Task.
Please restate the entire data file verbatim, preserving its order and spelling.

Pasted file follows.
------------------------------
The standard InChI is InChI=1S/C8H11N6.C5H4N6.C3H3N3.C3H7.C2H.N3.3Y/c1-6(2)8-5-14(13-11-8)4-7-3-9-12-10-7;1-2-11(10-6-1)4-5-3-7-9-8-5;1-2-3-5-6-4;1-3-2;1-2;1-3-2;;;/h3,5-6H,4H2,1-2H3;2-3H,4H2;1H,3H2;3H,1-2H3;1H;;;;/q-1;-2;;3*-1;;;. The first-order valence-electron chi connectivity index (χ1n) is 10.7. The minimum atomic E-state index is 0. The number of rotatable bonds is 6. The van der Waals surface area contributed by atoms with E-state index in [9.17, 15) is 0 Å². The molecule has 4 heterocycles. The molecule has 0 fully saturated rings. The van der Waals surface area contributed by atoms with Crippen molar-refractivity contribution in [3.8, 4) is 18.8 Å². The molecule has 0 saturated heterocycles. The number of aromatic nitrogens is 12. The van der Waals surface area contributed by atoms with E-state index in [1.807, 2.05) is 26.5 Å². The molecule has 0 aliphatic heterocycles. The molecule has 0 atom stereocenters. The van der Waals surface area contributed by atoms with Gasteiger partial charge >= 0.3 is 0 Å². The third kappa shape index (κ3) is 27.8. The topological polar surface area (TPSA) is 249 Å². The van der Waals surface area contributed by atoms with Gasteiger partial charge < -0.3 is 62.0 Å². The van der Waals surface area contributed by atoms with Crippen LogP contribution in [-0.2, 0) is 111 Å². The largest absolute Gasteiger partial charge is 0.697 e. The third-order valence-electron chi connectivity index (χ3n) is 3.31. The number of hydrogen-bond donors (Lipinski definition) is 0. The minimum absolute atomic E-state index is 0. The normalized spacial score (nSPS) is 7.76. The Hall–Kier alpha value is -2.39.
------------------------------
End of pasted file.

The standard InChI is InChI=1S/C8H11N6.C5H4N6.C3H3N3.C3H7.C2H.N3.3Y/c1-6(2)8-5-14(13-11-8)4-7-3-9-12-10-7;1-2-11(10-6-1)4-5-3-7-9-8-5;1-2-3-5-6-4;1-3-2;1-2;1-3-2;;;/h3,5-6H,4H2,1-2H3;2-3H,4H2;1H,3H2;3H,1-2H3;1H;;;;/q-1;-2;;3*-1;;;. The first-order valence-electron chi connectivity index (χ1n) is 10.7. The minimum atomic E-state index is 0. The number of rotatable bonds is 6. The van der Waals surface area contributed by atoms with E-state index in [9.17, 15) is 0 Å². The molecule has 4 heterocycles. The molecule has 0 fully saturated rings. The van der Waals surface area contributed by atoms with Crippen molar-refractivity contribution in [3.8, 4) is 18.8 Å². The molecule has 0 saturated heterocycles. The number of aromatic nitrogens is 12. The van der Waals surface area contributed by atoms with E-state index in [1.807, 2.05) is 26.5 Å². The molecule has 0 aliphatic heterocycles. The molecule has 0 atom stereocenters. The van der Waals surface area contributed by atoms with Gasteiger partial charge >= 0.3 is 0 Å². The third kappa shape index (κ3) is 27.8. The topological polar surface area (TPSA) is 249 Å². The van der Waals surface area contributed by atoms with Gasteiger partial charge < -0.3 is 62.0 Å². The van der Waals surface area contributed by atoms with Crippen LogP contribution in [-0.2, 0) is 111 Å². The largest absolute Gasteiger partial charge is 0.697 e. The third-order valence-electron chi connectivity index (χ3n) is 3.31. The number of hydrogen-bond donors (Lipinski definition) is 0. The minimum absolute atomic E-state index is 0. The normalized spacial score (nSPS) is 7.76. The Hall–Kier alpha value is -2.39.